About Anti-Inflammatory Eye Drops

Important Reminders

PRED FORTE 1% ® (prednisolone 1%), MAXIDEX 0.1% ® (dexamethasone), LOTEMAX 0.5%® (loteprednol), VEXOL 1% ® (rimexolone), FML ® (fluoromethalone 0.1%)

These are all corticosteroid eye drops that are used to treat inflammation related to eye problems or after eye surgery. Your doctor will instruct you on the frequency of using these medications, which often start out very frequently and require a tapering schedule. These are usually in suspension form and need to be shaken before they are applied. All of these medications can potentially cause the eye pressure to silently increase over time and cause "steroid-induced glaucoma" which can be quite serious and lead to vision loss if not picked up and treated appropriately. Prednisolone usually has more of a tendency to raise the eye pressure compared to Lotemax ®, Vexol ® and FML ®. Steroids like these can also worsen an infection, therefore they must be used under the guidance of your eye doctor. If you have completed your course of any of these steroid drops, discard them by returning unused portions to your pharmacist or your eye doctor for proper disposal. Steroid eye drops should definitely NOT be used on a chronic basis unless monitored by your eye doctor and should NOT be shared with family or friends. Other possible side effects of corticosteroid eye drops include dizziness, general malaise and fatigue. It is important to apply pressure to the corner of the eye(s) near the nose, after applying this drop so that it does not run down your throat into your body and cause such symptoms. If you are unable to tolerate this medication, contact the office first to schedule a prompt follow-up (if you do not have one already). It is not recommended to stop steroids abruptly, since this can cause the inflammation to increase suddenly.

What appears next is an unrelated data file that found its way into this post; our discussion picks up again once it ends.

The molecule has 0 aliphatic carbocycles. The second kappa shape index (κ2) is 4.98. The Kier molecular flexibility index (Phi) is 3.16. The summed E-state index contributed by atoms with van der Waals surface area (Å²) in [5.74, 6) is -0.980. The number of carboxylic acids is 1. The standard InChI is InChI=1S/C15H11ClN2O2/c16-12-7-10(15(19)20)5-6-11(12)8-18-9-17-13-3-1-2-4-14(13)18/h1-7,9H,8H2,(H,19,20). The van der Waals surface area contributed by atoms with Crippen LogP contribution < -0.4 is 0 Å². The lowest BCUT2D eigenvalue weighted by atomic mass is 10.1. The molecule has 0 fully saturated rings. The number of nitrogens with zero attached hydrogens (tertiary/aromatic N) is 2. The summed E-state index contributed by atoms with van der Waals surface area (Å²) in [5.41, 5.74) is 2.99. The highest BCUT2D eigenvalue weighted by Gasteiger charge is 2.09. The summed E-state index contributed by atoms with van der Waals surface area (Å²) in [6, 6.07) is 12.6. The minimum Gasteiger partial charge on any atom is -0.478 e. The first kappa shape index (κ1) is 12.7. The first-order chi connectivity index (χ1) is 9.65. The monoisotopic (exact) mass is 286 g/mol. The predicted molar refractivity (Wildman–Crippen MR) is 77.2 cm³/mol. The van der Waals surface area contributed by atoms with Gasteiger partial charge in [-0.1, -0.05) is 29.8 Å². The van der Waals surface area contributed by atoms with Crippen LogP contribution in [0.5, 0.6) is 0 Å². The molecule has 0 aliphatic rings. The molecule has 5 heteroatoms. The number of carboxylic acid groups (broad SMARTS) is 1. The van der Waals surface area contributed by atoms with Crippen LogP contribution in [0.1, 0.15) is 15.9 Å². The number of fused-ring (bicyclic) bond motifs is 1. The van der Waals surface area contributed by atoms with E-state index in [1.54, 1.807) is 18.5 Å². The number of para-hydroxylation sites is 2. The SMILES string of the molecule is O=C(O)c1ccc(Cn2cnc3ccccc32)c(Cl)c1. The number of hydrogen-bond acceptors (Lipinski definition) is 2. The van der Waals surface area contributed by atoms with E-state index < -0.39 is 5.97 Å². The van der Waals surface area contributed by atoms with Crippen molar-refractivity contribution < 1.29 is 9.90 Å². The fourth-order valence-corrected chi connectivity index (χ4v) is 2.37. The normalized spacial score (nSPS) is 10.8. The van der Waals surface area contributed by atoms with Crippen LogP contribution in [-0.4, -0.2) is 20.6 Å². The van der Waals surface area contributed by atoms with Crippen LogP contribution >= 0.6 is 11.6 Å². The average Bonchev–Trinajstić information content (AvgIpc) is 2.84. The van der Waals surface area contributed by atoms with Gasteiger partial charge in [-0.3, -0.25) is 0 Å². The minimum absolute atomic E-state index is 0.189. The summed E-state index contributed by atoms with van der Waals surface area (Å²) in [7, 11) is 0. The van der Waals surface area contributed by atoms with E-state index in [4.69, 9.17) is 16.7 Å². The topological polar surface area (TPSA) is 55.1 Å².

MAXIDEX ® (dexamethasone 0.1%)

This is a corticosteroid that is available in drop or ointment form. The drops are given to control inflammation as explained above. The ointment is usually used at bedtime in the affected eye(s). This is used to treatment inflammation caused by various eye problems and after eye procedures or surgeries. This is a corticosteroid, therefore it can also potentially cause "steroid induced glaucoma" when used chronically. This medication should never be used without being monitored by your eye doctor.

MAXITROL ® ointment (dexamethasone, neomycin sulphate, polymyxin B sulphate); Tobradex ® ointment (dexamethasone, tobramycin)

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NSAIDS: Nevanac ® (nepafenac 0.1%), Acular ® (ketorolac 0.5%), Voltaren ® (diclofenac 0.1%)

These are all non-steroidal anti-inflammatory medications that are akin to aspirin. If you are allergic to aspirin or related drugs, you should not take these medications. They are usually used after cataract surgery, or to treat inflammation at the back of the eye(s). These medications can cause delayed healing of corneal scratches or wounds, and need to be monitored by your eye doctor. They do not elevate the eye pressure. They are used 3-4 times per day in the affected eye(s), or as prescribed by your doctor, and do not require any tapering.

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